WAYNE, NJ – Passaic County Superior Court Judge, Thomas Brogan granted Wayne’s Motion for Reconsideration for revocation of the Township’s immunity in affordable housing matters, saying that Wayne has been “woke in a planning sense; in a constitutional sense.”

Wayne now has its immunity back, but there are stipulations.

In a hearing, held Friday morning, Brogan listened to attorneys who argued for and against restoring Wayne’s immunity. 

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“Wayne has never stipulated to a fair share number, and they've never prepared a fair share plan,” said attorney Adam Gordon, who represented the Fair Share Housing Center.

Gordon felt there needed to be a set number of affordable housing units, and for Wayne to have a plan to meet those numbers before immunity should be given back. 

It has been mentioned more than a few times at Wayne’s public information sessions on affordable housing that Wayne’s obligation is 2,271 affordable housing units. But it seems that this number is just an estimation based on a formula. 

“My real problem with Mount Laurel is that it's so theoretical,” the Judge said, talking about the Mt. Laurel Doctrine which sets affordable housing mandates. “It throws out numbers and it really doesn't often create enough affordable housing from my particular position. It's theoretical, and it's not even to create units, it is to create the environment that's conducive to the creation of affordable housing units.  I mean, it’s written by lawyers.”

Brian Chewcaskie, the attorney for affordable housing matters representing Wayne Township, made his arguments for restoring immunity.

“Has Wayne been determined to be constitutionally non-compliant?” asked Chewcaskie rhetorically. “There has been no defiance by the Township of Wayne with regard to the creation of affordable housing.”

“Wayne is not like any other community,” added Chewcaskie. “Englewood cliffs did absolutely nothing. Wayne has complied with the first and second round, was in the process of complying with the third round and will comply with the third round through the fairness hearing process.”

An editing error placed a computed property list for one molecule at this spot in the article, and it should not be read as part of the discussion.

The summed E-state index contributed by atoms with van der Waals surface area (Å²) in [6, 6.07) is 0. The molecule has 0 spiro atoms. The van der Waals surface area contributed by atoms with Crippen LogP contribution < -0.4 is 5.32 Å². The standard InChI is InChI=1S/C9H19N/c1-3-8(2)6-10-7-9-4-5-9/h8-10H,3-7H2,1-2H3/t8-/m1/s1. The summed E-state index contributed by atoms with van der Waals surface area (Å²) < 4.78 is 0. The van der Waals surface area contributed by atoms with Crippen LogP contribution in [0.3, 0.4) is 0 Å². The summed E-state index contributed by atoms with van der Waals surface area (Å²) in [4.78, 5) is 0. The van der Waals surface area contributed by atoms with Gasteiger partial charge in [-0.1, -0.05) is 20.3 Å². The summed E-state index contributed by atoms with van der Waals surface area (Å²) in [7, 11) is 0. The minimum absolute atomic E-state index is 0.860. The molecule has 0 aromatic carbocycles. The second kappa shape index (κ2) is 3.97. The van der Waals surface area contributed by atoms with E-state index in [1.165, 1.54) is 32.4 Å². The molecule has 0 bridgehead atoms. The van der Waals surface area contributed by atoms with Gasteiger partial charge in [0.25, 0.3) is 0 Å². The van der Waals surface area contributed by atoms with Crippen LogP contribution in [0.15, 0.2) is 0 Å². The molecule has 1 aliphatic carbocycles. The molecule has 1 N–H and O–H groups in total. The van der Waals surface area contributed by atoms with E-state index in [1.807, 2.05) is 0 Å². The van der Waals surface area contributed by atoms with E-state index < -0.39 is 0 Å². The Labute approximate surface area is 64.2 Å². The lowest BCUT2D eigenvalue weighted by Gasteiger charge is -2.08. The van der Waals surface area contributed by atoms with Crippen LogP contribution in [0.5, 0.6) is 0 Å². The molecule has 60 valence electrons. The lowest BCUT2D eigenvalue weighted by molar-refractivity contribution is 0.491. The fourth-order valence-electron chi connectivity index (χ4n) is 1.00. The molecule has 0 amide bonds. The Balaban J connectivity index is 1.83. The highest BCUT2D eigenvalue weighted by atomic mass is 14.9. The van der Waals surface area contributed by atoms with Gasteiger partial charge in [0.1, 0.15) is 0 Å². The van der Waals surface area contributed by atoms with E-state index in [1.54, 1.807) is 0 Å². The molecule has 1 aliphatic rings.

The Judge said that he was “balancing the fact that Wayne has not promptly complied in all cases with what I think was in the best interests of their constitutional obligation.”

He also said “I don’t want to be the Mayor of Wayne. I don’t want to be the dictator of Wayne.”

Brogan listened to the recommendation of the court-appointed Master Planner, Christine Cofone, who said that enough progress had been made to “justify granting the Motion for Reconsideration.”

However, Cofone felt that the court should not restore immunity “without imposing some really tight time frames for [Wayne Township] to accomplish ordinance introductions as well as completion of agreements with ‘Toys.’”

‘Toys’ refers to the proposed development at the Toys R Us property which will include upwards of 1,360 units, according to comments made by Adam Gordon. This will be the largest, by far, of any proposed development. Larger than the development at GAF, Rockledge, Waynebridge, the Preakness Shopping Center and AvalonBay combined. There could be as many as 270 affordable housing units set aside at this development.

After listening to arguments, Brogan ruled in favor of Wayne.

“I'm going to grant the application for the motion for reconsideration,” he said. “I find on the basis of new evidence that Wayne has been ‘woke’ in a planning sense; in a constitutional sense.”

His ruling was “nunc pro tunc,” a legal term that translates to “now for then,” and means that Wayne’s immunity was restored back to the day it was revoked: November 10.

This is a big victory for Wayne Township, but Wayne is not out of the woods yet.

“That doesn't mean this lasts forever,” warned Brogan. 

He mentioned conditions that include an expedited introduction of “necessary ordinances and any other prerequisites for the approval and the issuance of permits for Waynebridge, AvalonBay and Preakness, and the prognosis for Toys R Us”

The next fairness hearings were then scheduled for March.

There are two new intervenors whose attorneys were present at the hearing. 930 Berdan Acquisition, LLC and 1655 Valley Road, LLC, who filed a motion to be an intervenor yesterday.

Brogan did not provide them good news, but the hearings for these new proposed properties have not happened yet.

“I'm not inclined, at this point, to keep adding intervenors,” said Brogan. “Because we will never get the town up on its own. I'm not here to develop the entire Town, if I don't have to, and to be in charge of zoning for Wayne.”

These two new developers will have to begin negotiations with Wayne Township, and if its proven that Wayne is not acting in good faith, then Brogan may decide to step in.

Mayor Chris Vergano told TAPinto “I am very pleased that in a ruling today, Judge Brogan reconsidered his November decision that had removed our immunity.”

“This has never been about trying to avoid our affordable housing obligation,” he explained further. “Our hard-fought negotiations have simply been to try to protect the character of Wayne Township and to keep the densities of these new developments in line with what we currently have.”